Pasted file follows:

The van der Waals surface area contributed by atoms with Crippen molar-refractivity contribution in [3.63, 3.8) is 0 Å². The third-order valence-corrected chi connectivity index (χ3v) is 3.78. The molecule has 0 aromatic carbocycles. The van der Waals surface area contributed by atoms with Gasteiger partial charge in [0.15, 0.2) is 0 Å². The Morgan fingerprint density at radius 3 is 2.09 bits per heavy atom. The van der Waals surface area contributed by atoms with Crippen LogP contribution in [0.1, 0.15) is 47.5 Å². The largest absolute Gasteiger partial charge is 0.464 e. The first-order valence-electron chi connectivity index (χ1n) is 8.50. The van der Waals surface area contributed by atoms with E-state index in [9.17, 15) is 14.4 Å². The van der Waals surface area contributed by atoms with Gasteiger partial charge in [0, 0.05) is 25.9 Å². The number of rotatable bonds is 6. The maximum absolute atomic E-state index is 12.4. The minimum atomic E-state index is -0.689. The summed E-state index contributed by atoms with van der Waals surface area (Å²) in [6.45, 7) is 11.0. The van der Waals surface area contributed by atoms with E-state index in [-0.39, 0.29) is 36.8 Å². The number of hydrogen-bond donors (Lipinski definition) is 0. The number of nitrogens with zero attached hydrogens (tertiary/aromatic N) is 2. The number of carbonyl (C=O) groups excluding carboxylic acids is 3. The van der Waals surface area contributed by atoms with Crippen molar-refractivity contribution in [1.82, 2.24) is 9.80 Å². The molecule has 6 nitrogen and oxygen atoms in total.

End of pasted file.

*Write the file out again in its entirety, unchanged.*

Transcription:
The van der Waals surface area contributed by atoms with Crippen molar-refractivity contribution in [3.63, 3.8) is 0 Å². The third-order valence-corrected chi connectivity index (χ3v) is 3.78. The molecule has 0 aromatic carbocycles. The van der Waals surface area contributed by atoms with Gasteiger partial charge in [0.15, 0.2) is 0 Å². The Morgan fingerprint density at radius 3 is 2.09 bits per heavy atom. The van der Waals surface area contributed by atoms with Crippen LogP contribution in [0.1, 0.15) is 47.5 Å². The largest absolute Gasteiger partial charge is 0.464 e. The first-order valence-electron chi connectivity index (χ1n) is 8.50. The van der Waals surface area contributed by atoms with E-state index in [9.17, 15) is 14.4 Å². The van der Waals surface area contributed by atoms with Gasteiger partial charge in [0, 0.05) is 25.9 Å². The number of rotatable bonds is 6. The maximum absolute atomic E-state index is 12.4. The minimum atomic E-state index is -0.689. The summed E-state index contributed by atoms with van der Waals surface area (Å²) in [6.45, 7) is 11.0. The van der Waals surface area contributed by atoms with E-state index in [-0.39, 0.29) is 36.8 Å². The number of hydrogen-bond donors (Lipinski definition) is 0. The number of nitrogens with zero attached hydrogens (tertiary/aromatic N) is 2. The number of carbonyl (C=O) groups excluding carboxylic acids is 3. The van der Waals surface area contributed by atoms with Crippen molar-refractivity contribution in [1.82, 2.24) is 9.80 Å². The molecule has 6 nitrogen and oxygen atoms in total.